Researchers Use AI for Bible Interpretation
One of the first applications for any new technology is the Bible. Gutenberg published a Bible around 1454 as what is thought to be the first major book printed using mass-produced movable type. Movies about the Bible were produced as long ago as 1897. Publishers used a Univac computer to produce a concordance—a kind of index for all the words used—for a new Bible in 1955, which they said cut 23 years off the process.
Now, researchers are using image analysis and artificial intelligence (AI) to help determine when the first books of the Old Testament were written. They are using what some describe as the ancient equivalent of Post-Its. And techniques developed through such handwriting analysis could end up being useful in identifying contributors to other older documents, even if it’s just through scribbled notes in the margin.
First, some history. The first books of the Old Testament are the five books of Moses, also known as the Pentateuch, as well as the books of Deuteronomy to II Kings. It was traditionally thought that they were written after the Babylonian Exile of Israel in the 6th century BCE, writes Isabel Kershner in the New York Times. In fact, it was thought that it might not be until around 200 BCE, when archeologists again start finding inscriptions, that there were enough literate people around to write down all the material, she adds.
However, that’s all predicated on the belief that the Old Testament couldn’t have been written any earlier than the Babylonian Exile because literacy rates were low—and this new research has demonstrated that that belief could be wrong.
The research worked like this. Applied mathematicians and archeologists got together to study messages scribbled on pieces of broken pottery, called ostraca, from the Kingdom of Judah (including and south of present-day Jerusalem) around 600 BCE. In the same way that one of us might grab a Post-It to jot down a note, military people in the Judahite army would grab an ostracon to write down an order to send to another person. While parchment was around, pottery was cheaper, especially for this sort of ephemeral note. And, particularly advantageous for the researchers, pottery lasts a long time.
First, researchers used image analysis to clarify the letters that the various people were writing, similar to the sorts of techniques researchers are using to more clearly identify letters in handwritten documents ranging from the Declaration of Independence to Einstein.
Next, they used AI to analyze the handwriting of the people writing the notes on the pottery. “The letters from pairs of texts were jumbled up and the algorithm separated them based on handwriting,” Kershner writes. “If the algorithm split the letters into two clear groups, the texts were counted as having been written by two authors. When the algorithm did not distinguish between the letters and left them together in one group, no position was taken; they may have been written by the same hand, or possibly by two people with similar styles.”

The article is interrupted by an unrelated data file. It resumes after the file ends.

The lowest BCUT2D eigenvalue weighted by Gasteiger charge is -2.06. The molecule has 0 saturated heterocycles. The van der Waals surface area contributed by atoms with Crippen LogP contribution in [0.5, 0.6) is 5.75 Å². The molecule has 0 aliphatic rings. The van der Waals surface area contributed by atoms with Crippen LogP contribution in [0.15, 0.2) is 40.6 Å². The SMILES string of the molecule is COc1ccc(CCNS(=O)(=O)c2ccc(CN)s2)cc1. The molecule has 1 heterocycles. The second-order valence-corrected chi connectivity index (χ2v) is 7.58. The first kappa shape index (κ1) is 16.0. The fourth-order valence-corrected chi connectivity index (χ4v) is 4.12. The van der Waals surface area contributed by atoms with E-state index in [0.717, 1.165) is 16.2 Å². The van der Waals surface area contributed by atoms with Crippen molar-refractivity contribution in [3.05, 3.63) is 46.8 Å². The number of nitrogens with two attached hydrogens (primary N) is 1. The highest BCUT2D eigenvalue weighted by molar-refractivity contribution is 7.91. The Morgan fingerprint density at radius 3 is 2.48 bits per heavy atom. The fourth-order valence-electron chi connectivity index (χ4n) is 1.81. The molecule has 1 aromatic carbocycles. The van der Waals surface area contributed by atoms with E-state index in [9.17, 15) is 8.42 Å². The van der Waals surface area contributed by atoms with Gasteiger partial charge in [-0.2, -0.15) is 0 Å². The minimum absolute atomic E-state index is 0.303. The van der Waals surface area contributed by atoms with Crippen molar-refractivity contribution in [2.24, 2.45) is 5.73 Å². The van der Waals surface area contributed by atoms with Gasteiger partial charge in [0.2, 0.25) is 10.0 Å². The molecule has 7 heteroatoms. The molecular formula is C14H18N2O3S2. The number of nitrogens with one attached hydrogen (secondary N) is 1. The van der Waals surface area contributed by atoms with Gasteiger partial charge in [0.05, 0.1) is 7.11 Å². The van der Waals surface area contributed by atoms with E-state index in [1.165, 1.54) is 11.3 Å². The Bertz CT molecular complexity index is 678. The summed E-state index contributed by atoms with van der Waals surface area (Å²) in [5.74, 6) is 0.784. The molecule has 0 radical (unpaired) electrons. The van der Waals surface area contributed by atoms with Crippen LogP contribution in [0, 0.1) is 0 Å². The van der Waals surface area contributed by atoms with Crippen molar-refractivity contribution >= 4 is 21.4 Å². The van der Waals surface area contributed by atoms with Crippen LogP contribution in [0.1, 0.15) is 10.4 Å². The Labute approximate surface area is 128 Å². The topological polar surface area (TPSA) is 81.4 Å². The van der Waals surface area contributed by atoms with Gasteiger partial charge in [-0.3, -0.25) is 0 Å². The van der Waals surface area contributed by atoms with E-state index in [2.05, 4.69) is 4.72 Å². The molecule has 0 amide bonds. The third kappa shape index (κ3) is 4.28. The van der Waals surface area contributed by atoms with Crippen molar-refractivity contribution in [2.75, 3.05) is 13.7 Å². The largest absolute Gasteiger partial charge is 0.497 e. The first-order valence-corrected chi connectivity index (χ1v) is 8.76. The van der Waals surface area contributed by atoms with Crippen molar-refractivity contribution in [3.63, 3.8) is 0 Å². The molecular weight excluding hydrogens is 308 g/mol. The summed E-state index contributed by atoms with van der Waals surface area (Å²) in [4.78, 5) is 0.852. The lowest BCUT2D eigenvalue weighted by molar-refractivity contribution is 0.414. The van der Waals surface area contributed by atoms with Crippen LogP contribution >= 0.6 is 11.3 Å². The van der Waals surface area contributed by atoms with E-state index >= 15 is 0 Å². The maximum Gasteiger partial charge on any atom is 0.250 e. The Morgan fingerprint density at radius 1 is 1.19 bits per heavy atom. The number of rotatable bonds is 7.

This study determined not only how many people might have written the notes, but, using the information in the notes, where they fit into the social hierarchy. “Based on a statistical analysis of the results, and taking into account the content of the texts that were chosen for the sample, the researchers concluded that at least six different hands had written the 18 missives at around the same time,” Kershner writes. “Even soldiers in the lower ranks of the Judahite army, it appears, could read and write.”
“The commander down to the lowest water master could all communicate in writing,” Arie Shaus, a mathematician at Tel Aviv University, tells Maddie Stone in Gizmodo. “This was an extremely surprising result.”
The notes were also written well, without spelling or grammatical errors. “There is something psychological beyond the statistics,” Prof. Israel Finkelstein of the Department of Archaeology and Ancient Near Eastern Civilizations at Tel Aviv University, one of the leaders of the project, tells Kershner. “There is an understanding of the power of literacy. And they wrote well, with hardly any mistakes.”
Obviously, if even the water boy is literate, there was a lot more literacy in that time period before the Babylonian Exile than just among scholars and priests. What it means, then, is that the Old Testament could have been written hundreds of years before it was originally thought to be, the researchers say.
Ironically, the result makes the researchers’ original goal—determining who wrote the Old Testament—that much harder. After all, if even the water boy knew how to write, just about anyone could have made a first draft of what became what is arguably the most successful book in the history of the world.
“It would imply that it wasn’t just an elite class of teachers and scholars who could have created the books of the Bible,” writes Dan Seitz in Uproxx. “It could have been, quite literally, some dude hauling water who thought it was a good idea to write this religion stuff down.”
So next time you’re writing a Post-It note, be sure to write it carefully. You never know what conclusions future historians might be making of it.